The Chinese Texans

By: Pranav Akinepalli GT Texas History Coach Vice-3

Map Of Texas

The Chinese had a fairly simple settlement pattern and first settled in El Paso since most of the Chinese' jobs were building a railroad in El Paso. Then the Chinese Exclusion Laws were passed and these laws stopped the immigration of Chinese to Texas for 60 years. After that, General John J. Pershing, "Black Jack", brought 527 Chinese from Mexico when he returned to the U.S. after the failed attempt to capture Pancho Villa. The Chinese had been living in Mexico for centuries working as shipbuilders in Acapulco and as servants on Spanish trading ships. Decades later, General Pershing entered Mexico and the Chinese supplied the U.S. troops with food, supplies, and laundry services. These Chinese went with Pershing to escape warring Mexicans from death. Most of these Chinese were brought to San Antonio and still provided their services to the army until they got waivers from the set of laws that excluded the Chinese. Most of them opened restaurants and grocery stores becoming community leaders and doing well. When the Chinese government was friends with the U.S. during the World War ll in 1942, the immigration laws changed and the Chinese were legally allowed to come to Texas. Houston was the center of this Chinese life, in 2003, with many celebrations. The accelerated machine control of the American West, following the gold rush, made it a target for Chinese contract laborers in the late 1900’s. Current governmental refugees are attracted to the United States because of its democratic government and agreement of asylum-seekers. The alternative party consisting of current Chinese immigrants, those seeking education, are attracted by American universities and colleges, which support their student visas. They often stay in the United States, drawn by the significantly higher pay and opportunities.

Culture Highlights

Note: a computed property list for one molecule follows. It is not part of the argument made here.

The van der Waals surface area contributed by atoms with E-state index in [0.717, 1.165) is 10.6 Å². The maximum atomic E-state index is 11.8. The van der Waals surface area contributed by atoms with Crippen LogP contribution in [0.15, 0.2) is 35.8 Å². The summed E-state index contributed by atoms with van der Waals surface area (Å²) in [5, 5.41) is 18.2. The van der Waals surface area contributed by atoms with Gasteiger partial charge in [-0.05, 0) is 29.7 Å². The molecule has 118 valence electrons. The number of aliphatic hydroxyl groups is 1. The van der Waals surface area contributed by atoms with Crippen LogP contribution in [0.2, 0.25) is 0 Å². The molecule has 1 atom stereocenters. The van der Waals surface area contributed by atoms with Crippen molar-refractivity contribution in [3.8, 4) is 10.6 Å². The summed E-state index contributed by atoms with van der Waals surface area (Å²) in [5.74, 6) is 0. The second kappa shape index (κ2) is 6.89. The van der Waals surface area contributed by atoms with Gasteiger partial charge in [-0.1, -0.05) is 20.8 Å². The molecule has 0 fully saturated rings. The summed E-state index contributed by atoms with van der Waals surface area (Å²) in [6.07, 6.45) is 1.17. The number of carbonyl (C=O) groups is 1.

Chinese tea was a popular beverage in the 1800’s and the 1900’s in America. Since the 1960s, Chinese cuisine has been a necessary part of the American diet as well. Chinese restaurants are found in small towns and large cities across the United States. Key ingredients for preparing authentic Chinese dishes are now found in all chain supermarkets, and lessons in Chinese cooking are regular features on national television. Chinese take-outs, catering, and chain restaurants have become common in major cities, and Chinese dim sum, salads, and pastas can be found in cocktail lounges and exclusive clubs and resorts. Pre-1960 dishes such as chop suey, chow mien, egg fooyung, and barbecue spareribs are now gone. In fact, many Americans have mastered the use of chopsticks and acquired the taste for complicated Chinese regional cuisines, such as Cantonese, Kejia (Hakka), Sichuan (Szechuan), Shangdong, Hunan, Mandarin (Beijing), Taiwan (Minnan), Chaozhou (Teo-Chiu), and Shanghai. American households now usually use Chinese ingredients, like soy sauce, ginger, and hoisin sauce in their food; employ Chinese cooking techniques, such as stir frying; and include Chinese cooking utensils, like the wok and the cleaver, in their kitchens. Very few Chinese Americans now wear traditional Chinese clothing. On special occasions, some traditional costumes are worn. For example, on the wedding day, a bride might wear a Western wedding gown for the wedding ceremony and then change into a traditional Chinese wedding gown, called gua, for the tea ceremony and banquet. In some traditional families, the elders sometimes wear traditional Chinese formal clothes to greet guests on Chinese New Year's Day. Sometimes, young Chinese American women wear the tightly fitted cengsam ( chongsam ), orqipao, for formal parties or banquets. Occasionally, Chinese styles find their way into American high fashion and Hollywood movies. Chinese opera and folk songs are performed and sung in the Chinese American community. Cantonese opera, once very popular in Chinatown, is performed for older audiences. Small opera singing clubs are found in major Chinatowns in North America. The performance of Peking opera is now rarer. Among the well-educated Chinese, concerts featuring Chinese folk and art songs are well attended and amateur groups singing this type of music can be found in most cities with significant Chinese American populations. Some Chinese Americans are found following among both classical and folk dances. The Chinese Folk Dance Association of San Francisco is one of several groups that display this activity. Most American-born Chinese and younger new immigrants, however, prefer either American popular music or Cantonese and Mandarin popular music from China, Taiwan, and Hong Kong.